Just as birchbark canoe builders gather bark, spruce gum, cedar, and spruce roots, the building of a cedar canvas canoe requires the gathering of materials as well. In order to build authentic replicas of the early Chestnut Guide, we are adhering to its original configuration and list of materials. White cedar ribs and planks will, along with maple for the seats, thwarts and decks are not difficult to source , and even white oak for stems has been procured. What does prove difficult however is long lengths of spruce for gunwale stock, either for single, closed gunwale construction or for the later style of open gunwale with both and inner and outer. Chestnut was building in both styles before the factory fire of 1921. During a weekend north walking the woods hunting for grouse, we visited a sawmill who had 2 30' logs they agreed to mill for us in an attempt to pruduce some clear stock. Ash gunwales, or even cherry or oak are not over scarce, but clear spruce in lengths over 17' are rare as trees are both smaller, and no one cuts in those lenghts. Lumber piles yield large rafter stock, however it has always been kiln dried and wont bend well afterwards.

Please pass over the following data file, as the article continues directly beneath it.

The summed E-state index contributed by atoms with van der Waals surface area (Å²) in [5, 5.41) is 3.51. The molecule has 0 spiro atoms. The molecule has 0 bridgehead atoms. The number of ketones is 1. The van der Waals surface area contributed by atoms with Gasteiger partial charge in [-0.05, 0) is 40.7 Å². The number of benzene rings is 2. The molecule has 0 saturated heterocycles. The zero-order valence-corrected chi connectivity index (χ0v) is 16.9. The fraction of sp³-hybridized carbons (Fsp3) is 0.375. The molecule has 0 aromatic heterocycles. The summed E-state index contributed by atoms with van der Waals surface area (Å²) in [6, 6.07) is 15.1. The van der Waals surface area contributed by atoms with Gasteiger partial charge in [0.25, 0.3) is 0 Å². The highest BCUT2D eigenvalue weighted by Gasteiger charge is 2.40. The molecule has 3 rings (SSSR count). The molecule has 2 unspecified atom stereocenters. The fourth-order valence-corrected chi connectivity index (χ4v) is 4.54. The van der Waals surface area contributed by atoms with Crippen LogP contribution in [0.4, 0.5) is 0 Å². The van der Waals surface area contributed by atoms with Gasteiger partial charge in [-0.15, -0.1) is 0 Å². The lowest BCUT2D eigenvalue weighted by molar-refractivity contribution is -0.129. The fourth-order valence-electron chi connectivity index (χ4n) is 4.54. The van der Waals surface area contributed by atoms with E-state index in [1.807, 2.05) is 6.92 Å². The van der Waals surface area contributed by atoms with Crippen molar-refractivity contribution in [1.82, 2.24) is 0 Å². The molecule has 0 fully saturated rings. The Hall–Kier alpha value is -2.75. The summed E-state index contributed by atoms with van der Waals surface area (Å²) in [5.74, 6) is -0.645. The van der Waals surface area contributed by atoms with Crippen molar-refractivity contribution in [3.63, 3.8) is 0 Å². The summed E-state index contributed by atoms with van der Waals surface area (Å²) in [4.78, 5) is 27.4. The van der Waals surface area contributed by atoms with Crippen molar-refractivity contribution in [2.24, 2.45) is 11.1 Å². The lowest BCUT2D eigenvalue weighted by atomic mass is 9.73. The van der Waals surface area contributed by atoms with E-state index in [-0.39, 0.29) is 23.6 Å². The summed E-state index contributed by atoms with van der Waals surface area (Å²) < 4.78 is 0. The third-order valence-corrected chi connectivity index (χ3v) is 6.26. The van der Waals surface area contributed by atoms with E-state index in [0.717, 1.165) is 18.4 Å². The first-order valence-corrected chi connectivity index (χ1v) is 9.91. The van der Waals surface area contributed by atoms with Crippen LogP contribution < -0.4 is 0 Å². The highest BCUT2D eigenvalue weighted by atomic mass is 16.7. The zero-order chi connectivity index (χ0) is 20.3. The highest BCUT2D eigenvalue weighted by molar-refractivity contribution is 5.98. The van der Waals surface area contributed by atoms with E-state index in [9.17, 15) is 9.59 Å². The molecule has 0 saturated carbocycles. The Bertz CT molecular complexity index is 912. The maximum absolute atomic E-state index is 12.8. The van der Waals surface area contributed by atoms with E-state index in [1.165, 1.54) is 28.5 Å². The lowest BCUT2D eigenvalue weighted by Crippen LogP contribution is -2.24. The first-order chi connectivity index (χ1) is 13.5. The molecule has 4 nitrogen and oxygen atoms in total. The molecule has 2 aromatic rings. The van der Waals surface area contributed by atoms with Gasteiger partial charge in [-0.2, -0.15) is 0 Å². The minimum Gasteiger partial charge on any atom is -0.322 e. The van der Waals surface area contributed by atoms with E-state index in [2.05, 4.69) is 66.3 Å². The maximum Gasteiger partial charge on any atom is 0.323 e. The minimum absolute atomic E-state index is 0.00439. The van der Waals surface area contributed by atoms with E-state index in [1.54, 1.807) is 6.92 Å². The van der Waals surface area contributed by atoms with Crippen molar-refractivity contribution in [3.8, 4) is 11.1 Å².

Small pile of big cedar
Milling the log, 19' section
Moving stock around
Starting to load - nice long stuff, much clear throughout.
The write up of the Guide model early on specified that the lumber is not as selected as with the pleasure, and small knots and imperfections were allowed so long as they didnt weaken the board. As in many canoes, they can be hidden behind ribs where possible, however even our example has small knots visible in some areas. This was a Guides canoe after all, and with the heavier canvas it was meant for working.
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